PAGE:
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EXCLUSIVE | We reveal the identity of the CSA person behind decision to revoke journalists' accreditation - its not Thabang Moroe

Suspended CSA Chief Executive Officer, Thabang Moroe.
Suspended CSA Chief Executive Officer, Thabang Moroe.
Image: Lefty Shivambu/Gallo Images

Cricket South Africa's  (CSA) communications boss Thamie Mthembu ordered the revocation of media accreditation of journalists without authorisation from now fired CEO Thabang Moroe, TimesLIVE can reveal.

Revelations from former CSA president Chris Nenzani during his consultation session with Fundudzi Forensic Services investigators in June reveal how Mthembu, the head of media and communications Mthembu, seemingly acted without a mandate from his line manager Moroe or the executive committee.

The revocation of media accreditation of five journalists was the  cornerstone of the eight charges that Moroe faced and eventually led to his dismissal.  Nenzani’s revelations have served to punch more holes in CSA’s case against the ex-CEO.

The events happened in the last week of November and by the first of December the organisation's governance and controls had malfunctioned with board members resigning en masse.

Moroe shouldered the blame as head of operations and apologised unreservedly for the error of judgement, although he had earlier mismanaged a radio interview on the matter.

Nenzani, who resigned in a huff last month on August 17 before CSA were to hold their annual general meeting on September 5, met with the Fundudzi forensic investigators in June to give his input of a sequence of events.

TimesLIVE is reliably informed that the CSA executive management committee had a discussion during that chaotic week in December on how to best manage the bad press. The organisation felt that there were journalists who were unfairly critical and needed to be tamed.

This is according to information obtained from CSA sources who spoke to TimesLIVE on condition their names are not revealed for fear of victimisation as they are not authorised to speak to the media.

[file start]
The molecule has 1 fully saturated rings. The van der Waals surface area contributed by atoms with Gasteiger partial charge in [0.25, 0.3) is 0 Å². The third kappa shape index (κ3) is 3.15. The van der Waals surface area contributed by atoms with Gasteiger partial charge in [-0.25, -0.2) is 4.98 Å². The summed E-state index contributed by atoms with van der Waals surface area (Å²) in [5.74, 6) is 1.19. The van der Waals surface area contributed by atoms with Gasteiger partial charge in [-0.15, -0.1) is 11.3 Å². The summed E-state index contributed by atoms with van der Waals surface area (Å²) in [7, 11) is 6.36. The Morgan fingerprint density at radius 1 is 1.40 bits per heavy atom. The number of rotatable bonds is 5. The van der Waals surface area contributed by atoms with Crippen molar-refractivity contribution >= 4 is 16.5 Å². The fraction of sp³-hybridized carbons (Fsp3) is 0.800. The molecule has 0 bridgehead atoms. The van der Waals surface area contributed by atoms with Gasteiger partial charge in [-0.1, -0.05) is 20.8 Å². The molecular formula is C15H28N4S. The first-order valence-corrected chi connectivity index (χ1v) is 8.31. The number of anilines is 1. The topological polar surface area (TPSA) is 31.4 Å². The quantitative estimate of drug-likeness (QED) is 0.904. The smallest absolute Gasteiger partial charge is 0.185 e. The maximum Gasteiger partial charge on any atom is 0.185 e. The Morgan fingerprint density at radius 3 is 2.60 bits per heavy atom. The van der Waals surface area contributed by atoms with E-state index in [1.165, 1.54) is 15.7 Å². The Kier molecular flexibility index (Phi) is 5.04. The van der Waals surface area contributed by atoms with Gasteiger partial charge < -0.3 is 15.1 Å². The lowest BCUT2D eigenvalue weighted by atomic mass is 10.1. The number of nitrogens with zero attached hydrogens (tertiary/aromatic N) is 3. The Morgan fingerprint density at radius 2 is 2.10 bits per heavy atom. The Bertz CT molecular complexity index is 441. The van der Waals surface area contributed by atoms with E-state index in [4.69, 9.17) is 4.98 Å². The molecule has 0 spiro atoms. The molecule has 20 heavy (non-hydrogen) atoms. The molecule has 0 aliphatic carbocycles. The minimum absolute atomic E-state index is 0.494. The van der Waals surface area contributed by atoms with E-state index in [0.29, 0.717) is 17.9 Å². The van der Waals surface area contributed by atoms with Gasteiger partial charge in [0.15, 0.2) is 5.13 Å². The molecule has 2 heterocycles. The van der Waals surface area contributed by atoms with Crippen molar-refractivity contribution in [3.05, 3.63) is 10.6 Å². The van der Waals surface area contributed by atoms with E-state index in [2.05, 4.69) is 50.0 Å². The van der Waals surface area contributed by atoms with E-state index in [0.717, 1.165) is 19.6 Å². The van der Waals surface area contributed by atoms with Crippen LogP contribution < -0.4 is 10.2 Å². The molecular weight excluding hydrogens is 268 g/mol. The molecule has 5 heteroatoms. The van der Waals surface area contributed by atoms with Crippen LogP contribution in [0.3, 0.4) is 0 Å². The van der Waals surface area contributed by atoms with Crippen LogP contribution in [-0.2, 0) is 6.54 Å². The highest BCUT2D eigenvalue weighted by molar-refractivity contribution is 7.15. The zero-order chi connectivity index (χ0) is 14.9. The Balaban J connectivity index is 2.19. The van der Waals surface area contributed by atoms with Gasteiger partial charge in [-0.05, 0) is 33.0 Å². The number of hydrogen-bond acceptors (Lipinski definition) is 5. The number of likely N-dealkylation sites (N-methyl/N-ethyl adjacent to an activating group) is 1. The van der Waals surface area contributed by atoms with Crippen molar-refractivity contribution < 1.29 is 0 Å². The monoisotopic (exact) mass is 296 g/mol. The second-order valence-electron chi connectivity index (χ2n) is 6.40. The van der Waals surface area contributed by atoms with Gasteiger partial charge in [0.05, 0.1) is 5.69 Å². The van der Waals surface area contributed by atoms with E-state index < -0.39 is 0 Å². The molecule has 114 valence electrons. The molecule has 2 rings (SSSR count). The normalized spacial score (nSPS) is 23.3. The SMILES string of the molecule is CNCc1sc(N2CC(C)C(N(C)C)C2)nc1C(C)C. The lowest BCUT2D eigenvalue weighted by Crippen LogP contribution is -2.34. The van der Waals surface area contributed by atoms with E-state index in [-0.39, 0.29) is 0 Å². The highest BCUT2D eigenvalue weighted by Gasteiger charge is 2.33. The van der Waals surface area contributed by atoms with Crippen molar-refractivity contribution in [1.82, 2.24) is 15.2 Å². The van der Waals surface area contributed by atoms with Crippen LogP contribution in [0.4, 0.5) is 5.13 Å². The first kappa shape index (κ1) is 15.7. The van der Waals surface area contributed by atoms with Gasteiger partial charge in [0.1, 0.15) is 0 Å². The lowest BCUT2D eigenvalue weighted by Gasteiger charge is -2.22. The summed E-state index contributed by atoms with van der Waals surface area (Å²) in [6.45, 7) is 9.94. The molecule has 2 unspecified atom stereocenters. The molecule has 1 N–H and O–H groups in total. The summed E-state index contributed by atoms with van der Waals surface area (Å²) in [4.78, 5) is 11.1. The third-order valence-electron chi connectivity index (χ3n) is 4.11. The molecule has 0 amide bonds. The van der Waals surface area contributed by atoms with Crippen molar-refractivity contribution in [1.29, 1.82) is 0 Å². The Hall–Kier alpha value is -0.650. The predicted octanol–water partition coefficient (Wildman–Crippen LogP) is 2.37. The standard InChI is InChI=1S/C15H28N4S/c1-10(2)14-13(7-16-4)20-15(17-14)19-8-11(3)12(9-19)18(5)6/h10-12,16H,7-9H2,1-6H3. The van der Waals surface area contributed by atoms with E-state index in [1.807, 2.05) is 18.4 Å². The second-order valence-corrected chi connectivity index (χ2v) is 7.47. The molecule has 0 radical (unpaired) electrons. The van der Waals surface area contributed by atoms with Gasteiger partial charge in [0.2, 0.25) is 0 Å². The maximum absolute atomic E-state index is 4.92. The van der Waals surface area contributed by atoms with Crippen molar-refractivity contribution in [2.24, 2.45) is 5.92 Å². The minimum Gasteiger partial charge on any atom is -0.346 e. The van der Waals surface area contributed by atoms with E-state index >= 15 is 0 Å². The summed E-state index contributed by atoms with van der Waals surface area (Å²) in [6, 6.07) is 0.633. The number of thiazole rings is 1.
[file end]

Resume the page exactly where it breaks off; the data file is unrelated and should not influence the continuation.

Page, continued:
“There were discussions at executive committee level on revoking accreditation of critical journalists and the members were divided in the middle over the issue,” said one source.

Another source said the CEO and his executive management team were “shocked” after they heard of the revocations through the media.

“There was a scheduled meeting which was to make a final call on how CSA was going to deal with critical journalists, but Mthembu somehow jumped the gun”.

Mthembu did not respond to questions sent to him on his email address and WhatsApp.

Mthembu is now acting as chief commercial officer and replaced Kugandrie Govender, who was promoted to CEO following the resignation of Dr Jacques Faul, who quit hours after Nenzani on August 18.

TimesLIVE is in possession of transcripts from a two-day session Nenzani had with the Fundudzi forensic investigators.

The forensic investigators’ first question was about the revocation of media accreditation of journalists and who was ultimately responsible for the controversial decision.

“It was not a mandate of the (CSA) Board, nor was it a mandate from me,” Nenzani responded to the strong three-man panel of directors from Fundudzi.

Nenzani said he was in Cape Town on the weekend of November 22 to 24 when he received phone calls from journalists who wanted clarity on the censorship of reporters.